Last Exit to Brooklyn (film)

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Last Exit to Brooklyn
Last Exit to Brooklyn FilmPoster.jpeg
Theatrical release poster
Directed byUli Edel
Produced byBernd Eichinger
Screenplay byDesmond Nakano
Based onLast Exit to Brooklyn
by Hubert Selby Jr.
Music byMark Knopfler
CinematographyStefan Czapsky
Edited byPeter Przygodda
Distributed byNeue Constantin Film
Release date
  • 12 October 1989 (1989-10-12) (West Germany)
  • 5 January 1990 (1990-01-05) (UK)
Running time
103 minutes[1]
CountryWest Germany
United Kingdom
Box office$1,730,005

Last Exit to Brooklyn is a 1989 German-British drama film directed by Uli Edel and adapted by Desmond Nakano from Hubert Selby Jr.'s novel of the same title.[2][3][4]


A group of prostitutes, union workers, and drag queens all lead difficult lives within an existence of drugs, crime and violence in a working class Brooklyn neighborhood.



There had been several attempts to adapt Last Exit to Brooklyn into a film prior to this version. One of the earliest attempts was made by producer Steve Krantz and animator Ralph Bakshi, who wanted to direct a live-action film based on the novel. Bakshi had sought out the rights to the novel after completing Heavy Traffic, a film which shared many themes with Selby's novel. Selby agreed to the adaptation, and actor Robert De Niro accepted the role of Harry in Strike. According to Bakshi, "the whole thing fell apart when Krantz and I had a falling out over past business. It was a disappointment to me and Selby. Selby and I tried a few other screenplays after that on other subjects, but I could not shake Last Exit from my mind."[5]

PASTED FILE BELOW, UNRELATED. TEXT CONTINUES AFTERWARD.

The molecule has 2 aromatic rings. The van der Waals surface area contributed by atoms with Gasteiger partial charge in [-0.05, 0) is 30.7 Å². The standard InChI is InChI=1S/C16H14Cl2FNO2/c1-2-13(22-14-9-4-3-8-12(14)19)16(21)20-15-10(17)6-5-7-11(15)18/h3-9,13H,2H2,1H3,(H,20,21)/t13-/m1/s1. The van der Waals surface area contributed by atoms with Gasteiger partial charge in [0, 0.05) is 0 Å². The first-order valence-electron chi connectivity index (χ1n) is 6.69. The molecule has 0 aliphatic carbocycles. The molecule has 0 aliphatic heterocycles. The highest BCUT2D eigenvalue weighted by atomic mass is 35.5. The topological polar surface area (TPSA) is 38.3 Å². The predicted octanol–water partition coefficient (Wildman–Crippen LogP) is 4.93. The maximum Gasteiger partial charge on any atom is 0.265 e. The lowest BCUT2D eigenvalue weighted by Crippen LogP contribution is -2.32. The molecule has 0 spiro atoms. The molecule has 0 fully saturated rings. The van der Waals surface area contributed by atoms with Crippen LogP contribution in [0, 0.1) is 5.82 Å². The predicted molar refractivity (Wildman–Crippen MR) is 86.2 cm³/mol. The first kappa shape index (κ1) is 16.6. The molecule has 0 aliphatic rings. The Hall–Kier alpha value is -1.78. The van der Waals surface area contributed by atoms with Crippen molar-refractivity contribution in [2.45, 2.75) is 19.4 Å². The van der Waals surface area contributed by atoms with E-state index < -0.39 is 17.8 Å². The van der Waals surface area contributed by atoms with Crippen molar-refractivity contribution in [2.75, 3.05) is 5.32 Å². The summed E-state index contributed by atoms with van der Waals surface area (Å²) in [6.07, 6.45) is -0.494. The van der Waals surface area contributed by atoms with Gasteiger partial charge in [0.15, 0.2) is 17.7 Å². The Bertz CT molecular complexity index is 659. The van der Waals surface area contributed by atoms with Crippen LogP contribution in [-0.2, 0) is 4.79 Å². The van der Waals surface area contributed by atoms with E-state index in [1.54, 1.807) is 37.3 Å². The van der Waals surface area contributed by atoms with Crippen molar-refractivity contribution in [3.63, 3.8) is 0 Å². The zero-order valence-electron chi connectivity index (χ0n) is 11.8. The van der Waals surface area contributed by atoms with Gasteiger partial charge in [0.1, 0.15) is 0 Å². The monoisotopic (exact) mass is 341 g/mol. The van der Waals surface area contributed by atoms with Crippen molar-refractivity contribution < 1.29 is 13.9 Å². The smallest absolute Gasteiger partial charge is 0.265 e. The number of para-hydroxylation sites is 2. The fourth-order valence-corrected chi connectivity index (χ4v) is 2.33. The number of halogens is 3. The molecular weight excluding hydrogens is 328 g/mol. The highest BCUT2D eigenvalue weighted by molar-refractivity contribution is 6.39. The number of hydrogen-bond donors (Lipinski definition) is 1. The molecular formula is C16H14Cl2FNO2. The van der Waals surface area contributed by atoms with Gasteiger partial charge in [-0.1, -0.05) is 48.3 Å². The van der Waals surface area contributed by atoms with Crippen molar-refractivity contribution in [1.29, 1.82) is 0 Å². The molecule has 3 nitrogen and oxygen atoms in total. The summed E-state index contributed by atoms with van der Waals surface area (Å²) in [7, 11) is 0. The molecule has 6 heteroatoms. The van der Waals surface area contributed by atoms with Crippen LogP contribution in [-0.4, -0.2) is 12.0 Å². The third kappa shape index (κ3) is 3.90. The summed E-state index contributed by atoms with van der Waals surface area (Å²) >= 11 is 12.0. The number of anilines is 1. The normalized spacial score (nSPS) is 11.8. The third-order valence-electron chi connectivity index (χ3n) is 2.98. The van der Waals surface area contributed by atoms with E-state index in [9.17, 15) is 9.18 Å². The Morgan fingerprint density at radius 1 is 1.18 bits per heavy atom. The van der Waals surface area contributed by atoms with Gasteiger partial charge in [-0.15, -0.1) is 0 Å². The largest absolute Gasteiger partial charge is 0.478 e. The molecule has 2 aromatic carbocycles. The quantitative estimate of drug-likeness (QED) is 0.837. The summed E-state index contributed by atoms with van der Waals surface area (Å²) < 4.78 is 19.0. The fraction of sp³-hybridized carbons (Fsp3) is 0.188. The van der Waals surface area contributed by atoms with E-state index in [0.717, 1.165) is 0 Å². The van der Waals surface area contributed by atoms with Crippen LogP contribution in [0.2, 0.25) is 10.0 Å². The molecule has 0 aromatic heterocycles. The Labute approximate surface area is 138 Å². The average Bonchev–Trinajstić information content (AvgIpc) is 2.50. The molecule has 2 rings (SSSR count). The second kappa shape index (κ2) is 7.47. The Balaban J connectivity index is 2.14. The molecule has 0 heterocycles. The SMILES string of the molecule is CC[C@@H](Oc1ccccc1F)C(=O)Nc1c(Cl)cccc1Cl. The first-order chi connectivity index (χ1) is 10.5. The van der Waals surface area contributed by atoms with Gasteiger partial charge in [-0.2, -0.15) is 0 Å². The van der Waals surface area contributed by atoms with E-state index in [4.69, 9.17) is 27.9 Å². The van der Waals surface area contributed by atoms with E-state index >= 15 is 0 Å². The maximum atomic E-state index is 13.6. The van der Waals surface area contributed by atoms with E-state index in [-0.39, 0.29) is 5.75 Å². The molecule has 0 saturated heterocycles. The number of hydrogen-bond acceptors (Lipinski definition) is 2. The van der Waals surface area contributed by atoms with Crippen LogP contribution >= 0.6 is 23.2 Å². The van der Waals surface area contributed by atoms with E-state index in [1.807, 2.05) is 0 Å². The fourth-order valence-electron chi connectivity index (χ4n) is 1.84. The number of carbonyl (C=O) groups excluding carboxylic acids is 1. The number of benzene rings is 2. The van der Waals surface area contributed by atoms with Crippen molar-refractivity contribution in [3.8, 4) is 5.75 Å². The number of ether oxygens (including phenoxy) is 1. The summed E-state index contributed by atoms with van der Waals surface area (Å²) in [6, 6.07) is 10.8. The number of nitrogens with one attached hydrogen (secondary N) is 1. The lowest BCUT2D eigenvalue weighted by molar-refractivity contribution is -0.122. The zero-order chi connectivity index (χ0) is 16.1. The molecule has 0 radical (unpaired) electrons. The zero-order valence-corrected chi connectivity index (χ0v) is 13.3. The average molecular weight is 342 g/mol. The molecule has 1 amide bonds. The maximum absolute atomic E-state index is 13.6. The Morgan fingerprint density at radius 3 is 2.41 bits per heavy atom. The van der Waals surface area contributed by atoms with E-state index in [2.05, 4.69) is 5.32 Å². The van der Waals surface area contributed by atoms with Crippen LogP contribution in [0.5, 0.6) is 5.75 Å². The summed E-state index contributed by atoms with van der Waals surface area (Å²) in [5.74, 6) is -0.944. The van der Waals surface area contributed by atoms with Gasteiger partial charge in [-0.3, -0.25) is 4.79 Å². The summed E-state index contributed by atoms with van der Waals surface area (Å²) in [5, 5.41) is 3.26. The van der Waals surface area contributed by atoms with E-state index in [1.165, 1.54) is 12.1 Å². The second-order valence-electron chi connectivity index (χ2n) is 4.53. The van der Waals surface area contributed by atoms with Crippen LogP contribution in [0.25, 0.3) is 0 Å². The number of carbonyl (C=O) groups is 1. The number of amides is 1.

Some scenes for the film were shot at Montero's Bar and Grill, which was owned by Pilar Montero and her husband.[6]


The film received positive reviews, garnering a 78% rating on review aggregator website Rotten Tomatoes,[7] and winning a few critics' awards for Leigh's portrayal of Tralala, though its limited distribution and downbeat subject matter prevented it from becoming a commercial success.


  1. ^ "LAST EXIT TO BROOKLYN (18)". British Board of Film Classification. 22 September 1989. Retrieved 10 October 2014.
  2. ^ Vincent Canby (2 May 1990). "A Brutal, Elegiac 'Last Exit,' Unrelieved by Hope". The New York Times.
  3. ^ Shelia Benson (4 May 1990). "A Brutal, Theatrical Mix Runs Through Edel's 'Last Exit to Brooklyn'". The Los Angeles Times.
  4. ^ Anthony DePalma (27 April 2004). "Hubert Selby Jr. Dies at 75; Wrote 'Last Exit to Brooklyn'". The New York Times.
  5. ^ "Last Exit to Brooklyn". AMC.
  6. ^ "Pilar Montero, Bar Owner and Link to a Seafaring Past, Dies at 90". The New York Times. 21 January 2012. Retrieved 30 March 2015.
  7. ^ "Last Exit to Brooklyn". Rotten Tomatoes. Flixster. Retrieved 10 October 2014.

External links[edit]